Atypical Rett syndrome – there are five main forms of atypical Rett syndrome that have been identified so far:
- Congenital Rett syndrome (also known as the Rolando Variant) – this is the most severe of all forms of atypical Rett syndrome characterized with loss of muscle tone and severe delays in development, especially within the first three months.
- Early-onset Seizure Rett-Syndrome (also known as the Hanefeld Variant) – this form is characterized by seizures that usually start before six months of age.
- Late Childhood Regression Rett syndrome – a child affected by this form of Rett syndrome would have normal head circumference but show signs of gradual late childhood loss of some skills such as language and motor skills.
- Forme Fruste Rett syndrome – this form of Rett syndrome is a milder variant characterized by symptoms in early childhood. Those affected may not exhibit all Rett syndrome symptoms and progression of the variant is slower.
- Preserved-Speech Rett syndrome (also known as the Zappella Variant) – the differentiating factor in this form of Rett syndrome is that although most symptoms of the syndrome manifest, they are milder and those affected regain some motor and language skills later.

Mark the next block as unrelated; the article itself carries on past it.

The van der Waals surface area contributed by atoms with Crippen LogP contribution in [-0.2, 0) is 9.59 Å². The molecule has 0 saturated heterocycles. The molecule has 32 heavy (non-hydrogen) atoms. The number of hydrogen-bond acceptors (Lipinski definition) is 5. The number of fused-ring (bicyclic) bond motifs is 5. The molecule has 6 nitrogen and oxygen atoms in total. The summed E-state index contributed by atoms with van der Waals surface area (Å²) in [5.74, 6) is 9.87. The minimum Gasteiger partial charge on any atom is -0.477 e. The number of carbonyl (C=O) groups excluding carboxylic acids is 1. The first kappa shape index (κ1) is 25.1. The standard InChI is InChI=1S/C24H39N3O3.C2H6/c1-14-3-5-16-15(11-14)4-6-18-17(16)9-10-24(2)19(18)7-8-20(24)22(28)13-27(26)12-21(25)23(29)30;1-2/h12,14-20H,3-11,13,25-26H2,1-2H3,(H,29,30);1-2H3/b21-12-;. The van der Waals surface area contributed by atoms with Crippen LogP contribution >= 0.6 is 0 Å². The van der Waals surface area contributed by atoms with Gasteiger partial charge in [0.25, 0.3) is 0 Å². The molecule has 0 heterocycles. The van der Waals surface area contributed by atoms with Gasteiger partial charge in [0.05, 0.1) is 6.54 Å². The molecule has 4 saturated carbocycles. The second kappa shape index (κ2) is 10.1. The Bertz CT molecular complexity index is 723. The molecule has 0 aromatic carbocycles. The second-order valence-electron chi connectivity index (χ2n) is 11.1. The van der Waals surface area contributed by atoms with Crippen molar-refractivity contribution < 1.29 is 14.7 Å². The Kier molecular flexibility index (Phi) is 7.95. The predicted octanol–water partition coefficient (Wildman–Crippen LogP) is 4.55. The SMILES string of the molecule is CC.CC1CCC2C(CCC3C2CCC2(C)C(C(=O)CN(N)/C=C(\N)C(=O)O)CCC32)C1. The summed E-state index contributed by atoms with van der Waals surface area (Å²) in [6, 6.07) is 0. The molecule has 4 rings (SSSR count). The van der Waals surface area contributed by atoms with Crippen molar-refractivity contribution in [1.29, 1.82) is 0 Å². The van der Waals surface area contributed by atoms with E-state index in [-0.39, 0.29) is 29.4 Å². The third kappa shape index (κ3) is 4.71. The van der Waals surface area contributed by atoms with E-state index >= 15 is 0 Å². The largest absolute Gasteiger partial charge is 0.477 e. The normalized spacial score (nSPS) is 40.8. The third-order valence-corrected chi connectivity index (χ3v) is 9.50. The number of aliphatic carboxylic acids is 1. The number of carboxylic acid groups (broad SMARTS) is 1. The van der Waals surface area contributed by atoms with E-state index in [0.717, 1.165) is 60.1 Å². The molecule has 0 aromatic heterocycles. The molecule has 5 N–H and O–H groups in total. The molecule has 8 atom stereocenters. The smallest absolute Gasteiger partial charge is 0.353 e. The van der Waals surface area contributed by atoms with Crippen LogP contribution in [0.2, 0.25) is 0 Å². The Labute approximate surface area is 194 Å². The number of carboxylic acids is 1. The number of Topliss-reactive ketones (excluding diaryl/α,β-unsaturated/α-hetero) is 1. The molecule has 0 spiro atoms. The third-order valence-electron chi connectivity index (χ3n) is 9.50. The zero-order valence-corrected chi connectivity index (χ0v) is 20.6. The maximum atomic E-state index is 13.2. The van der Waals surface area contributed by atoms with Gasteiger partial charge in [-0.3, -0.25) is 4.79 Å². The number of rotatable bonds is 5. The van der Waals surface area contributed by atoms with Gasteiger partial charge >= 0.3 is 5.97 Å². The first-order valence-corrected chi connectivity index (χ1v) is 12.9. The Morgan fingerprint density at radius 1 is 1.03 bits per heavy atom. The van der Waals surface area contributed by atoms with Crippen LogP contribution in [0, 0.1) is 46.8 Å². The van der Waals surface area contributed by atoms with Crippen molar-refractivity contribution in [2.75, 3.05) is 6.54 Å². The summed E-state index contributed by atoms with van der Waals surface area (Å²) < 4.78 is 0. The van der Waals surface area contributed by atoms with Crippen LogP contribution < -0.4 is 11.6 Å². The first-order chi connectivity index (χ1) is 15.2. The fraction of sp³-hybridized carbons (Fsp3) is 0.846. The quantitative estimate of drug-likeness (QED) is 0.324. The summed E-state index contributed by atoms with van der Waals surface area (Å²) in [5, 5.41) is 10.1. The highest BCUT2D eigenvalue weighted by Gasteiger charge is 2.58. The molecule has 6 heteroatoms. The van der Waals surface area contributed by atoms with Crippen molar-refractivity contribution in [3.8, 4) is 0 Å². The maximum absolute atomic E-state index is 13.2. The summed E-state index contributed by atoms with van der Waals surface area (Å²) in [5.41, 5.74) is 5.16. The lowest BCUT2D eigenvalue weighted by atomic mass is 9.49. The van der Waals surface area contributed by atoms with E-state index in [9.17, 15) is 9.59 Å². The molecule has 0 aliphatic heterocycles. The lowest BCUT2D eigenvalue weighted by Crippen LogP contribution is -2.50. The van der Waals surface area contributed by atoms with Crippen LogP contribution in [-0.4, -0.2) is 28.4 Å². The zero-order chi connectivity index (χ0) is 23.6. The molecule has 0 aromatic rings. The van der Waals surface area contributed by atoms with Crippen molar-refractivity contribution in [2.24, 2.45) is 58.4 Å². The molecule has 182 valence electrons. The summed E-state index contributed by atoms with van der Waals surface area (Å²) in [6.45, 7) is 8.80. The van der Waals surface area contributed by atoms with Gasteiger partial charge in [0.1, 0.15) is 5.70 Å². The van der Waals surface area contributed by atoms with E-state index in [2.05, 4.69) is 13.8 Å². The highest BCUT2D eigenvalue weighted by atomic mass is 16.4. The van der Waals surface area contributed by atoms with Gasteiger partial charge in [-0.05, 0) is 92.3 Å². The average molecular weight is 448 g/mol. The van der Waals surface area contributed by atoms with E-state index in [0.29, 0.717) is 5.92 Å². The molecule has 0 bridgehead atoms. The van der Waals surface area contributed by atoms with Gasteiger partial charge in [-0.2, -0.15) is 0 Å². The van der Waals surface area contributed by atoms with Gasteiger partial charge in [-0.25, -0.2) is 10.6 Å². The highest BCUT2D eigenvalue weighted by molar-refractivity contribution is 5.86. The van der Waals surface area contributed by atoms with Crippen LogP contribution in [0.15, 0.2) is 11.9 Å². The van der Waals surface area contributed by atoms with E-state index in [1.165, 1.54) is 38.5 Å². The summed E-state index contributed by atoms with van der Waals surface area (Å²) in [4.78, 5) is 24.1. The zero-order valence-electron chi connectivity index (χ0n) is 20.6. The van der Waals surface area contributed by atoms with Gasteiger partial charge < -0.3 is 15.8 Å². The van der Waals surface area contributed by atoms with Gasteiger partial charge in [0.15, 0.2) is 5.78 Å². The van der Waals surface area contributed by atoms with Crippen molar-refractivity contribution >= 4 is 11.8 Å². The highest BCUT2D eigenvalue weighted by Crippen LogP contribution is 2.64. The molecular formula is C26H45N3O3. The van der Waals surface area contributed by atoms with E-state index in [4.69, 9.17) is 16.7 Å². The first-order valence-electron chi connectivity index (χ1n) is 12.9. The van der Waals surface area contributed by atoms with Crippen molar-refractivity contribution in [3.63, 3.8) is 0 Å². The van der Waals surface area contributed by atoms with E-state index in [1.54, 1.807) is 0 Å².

(National Institute of Neurological Disorders & Stroke, 2020; National Health Service, 2019; Percy, 2008; & Sulkes, 2020)
Causes of Rett Syndrome
Nearly all Rett syndrome cases are caused by a mutation (a change in the DNA) on the X chromosome and specifically in the MECP2 gene. This is the gene that has instructions for the production of a protein (MeCP2) that is critical for brain development, hence any abnormality in the gene incapacitates the effective working of the brain nerve cells leading to slow or missed developmental milestones in affected children.
However, it is important to note that Rett syndrome can also be caused by partial gene deletions, mutations in other genes (such as CDKL5 and FOXG1 genes and others not yet identified) consequently affecting brain development in the affected child with atypical Rett syndrome (National Institute of Neurological Disorders & Stroke, 2020; National Health Service, 2019; Percy, 2008; & Sulkes, 2020).